The U.S. Department of Energy’s Office of State and Community Energy Programs strategically plans its technical assistance to showcase clean energy leadership best practices and replicable models that help maximize energy and cost savings, combat climate change, and help achieve energy justice in communities. Public-sector leaders can explore the key resources below to learn more about how to collect, analyze, monitor, and use energy and operational data to maximize energy and cost savings.
A foundational component of an effective energy strategy are programs and policies that encourage data-driven energy management. Data-driven energy management reduces wasted energy and increases the efficiency of operations, which saves organizations money, time, and resources.
Implement an Energy Data Management Program for Public Facilities
States, local governments, and K-12 school districts own and operate a variety of facilities and infrastructure that use a substantial amount of energy. According to the U.S. Energy Information Administration, state and local government buildings consume more than 3 quadrillion British thermal units (Btu) annually at a cost of $29 billion per year. Additionally, the total annual energy use by municipal wastewater treatment systems in the United States is approximately 30 billion kilowatt hours, while outdoor lighting consumes approximately 1.3 quadrillion Btu annually—costing about $10 billion per year.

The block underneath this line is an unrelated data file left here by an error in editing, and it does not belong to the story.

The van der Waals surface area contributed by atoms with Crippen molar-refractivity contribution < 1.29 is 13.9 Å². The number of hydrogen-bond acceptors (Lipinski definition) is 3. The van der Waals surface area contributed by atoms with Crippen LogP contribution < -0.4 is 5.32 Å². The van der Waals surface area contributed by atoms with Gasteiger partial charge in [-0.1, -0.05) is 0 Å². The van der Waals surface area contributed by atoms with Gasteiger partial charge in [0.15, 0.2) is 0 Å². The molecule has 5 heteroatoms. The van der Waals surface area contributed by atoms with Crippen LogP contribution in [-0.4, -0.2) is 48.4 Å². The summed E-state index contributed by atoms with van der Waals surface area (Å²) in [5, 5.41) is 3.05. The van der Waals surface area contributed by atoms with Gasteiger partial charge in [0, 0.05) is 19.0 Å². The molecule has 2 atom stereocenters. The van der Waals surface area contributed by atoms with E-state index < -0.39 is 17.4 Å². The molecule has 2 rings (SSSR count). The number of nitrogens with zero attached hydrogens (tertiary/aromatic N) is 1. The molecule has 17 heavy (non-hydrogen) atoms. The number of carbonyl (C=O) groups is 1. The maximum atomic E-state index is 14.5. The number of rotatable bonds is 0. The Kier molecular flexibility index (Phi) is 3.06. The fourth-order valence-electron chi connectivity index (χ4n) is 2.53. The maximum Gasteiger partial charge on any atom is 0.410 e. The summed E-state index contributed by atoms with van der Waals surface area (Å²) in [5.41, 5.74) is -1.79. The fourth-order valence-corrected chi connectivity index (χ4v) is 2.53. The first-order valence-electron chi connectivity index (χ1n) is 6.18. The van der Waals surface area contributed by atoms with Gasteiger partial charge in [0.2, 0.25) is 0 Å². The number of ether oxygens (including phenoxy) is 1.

As a result, there is a significant opportunity for states, local governments, and K-12 school districts to realize energy and cost savings by taking a data-driven approach to energy management. For example, research shows that a typical office building can cut energy use by up to 25% by implementing no- and low-cost measures and over 45% by pursuing deeper retrofit measures. Wastewater upgrade projects can reduce total facility energy consumption by up to 50%, while lighting retrofit projects using new state-of-the-art technologies can reduce energy costs by approximately 50% over conventional lighting technologies.
Implement Building Energy Programs and Policies for Private Facilities
In addition to leading by example, state and local governments can implement programs and policies that require both public- and private-buildings in their jurisdictions to report building-level energy data and improve building performance.